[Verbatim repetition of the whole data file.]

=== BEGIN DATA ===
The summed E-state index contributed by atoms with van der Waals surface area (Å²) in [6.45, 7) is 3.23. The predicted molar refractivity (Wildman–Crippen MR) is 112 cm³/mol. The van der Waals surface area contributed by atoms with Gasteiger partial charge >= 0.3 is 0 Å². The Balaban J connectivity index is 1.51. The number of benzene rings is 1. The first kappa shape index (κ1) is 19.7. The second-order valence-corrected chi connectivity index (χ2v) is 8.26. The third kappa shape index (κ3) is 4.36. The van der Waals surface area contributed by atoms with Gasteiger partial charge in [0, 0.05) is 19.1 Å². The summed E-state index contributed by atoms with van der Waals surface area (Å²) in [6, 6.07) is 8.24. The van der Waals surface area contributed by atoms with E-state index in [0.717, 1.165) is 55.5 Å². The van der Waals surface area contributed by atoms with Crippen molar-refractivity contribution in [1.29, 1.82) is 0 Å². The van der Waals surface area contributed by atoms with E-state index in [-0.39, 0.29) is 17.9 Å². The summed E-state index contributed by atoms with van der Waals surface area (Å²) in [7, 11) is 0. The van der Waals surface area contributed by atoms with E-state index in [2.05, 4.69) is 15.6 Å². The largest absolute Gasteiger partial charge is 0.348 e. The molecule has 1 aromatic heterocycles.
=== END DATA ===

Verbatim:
The summed E-state index contributed by atoms with van der Waals surface area (Å²) in [6.45, 7) is 3.23. The predicted molar refractivity (Wildman–Crippen MR) is 112 cm³/mol. The van der Waals surface area contributed by atoms with Gasteiger partial charge >= 0.3 is 0 Å². The Balaban J connectivity index is 1.51. The number of benzene rings is 1. The first kappa shape index (κ1) is 19.7. The second-order valence-corrected chi connectivity index (χ2v) is 8.26. The third kappa shape index (κ3) is 4.36. The van der Waals surface area contributed by atoms with Gasteiger partial charge in [0, 0.05) is 19.1 Å². The summed E-state index contributed by atoms with van der Waals surface area (Å²) in [6, 6.07) is 8.24. The van der Waals surface area contributed by atoms with E-state index in [0.717, 1.165) is 55.5 Å². The van der Waals surface area contributed by atoms with Crippen molar-refractivity contribution in [1.29, 1.82) is 0 Å². The van der Waals surface area contributed by atoms with E-state index in [-0.39, 0.29) is 17.9 Å². The summed E-state index contributed by atoms with van der Waals surface area (Å²) in [7, 11) is 0. The van der Waals surface area contributed by atoms with E-state index in [2.05, 4.69) is 15.6 Å². The largest absolute Gasteiger partial charge is 0.348 e. The molecule has 1 aromatic heterocycles.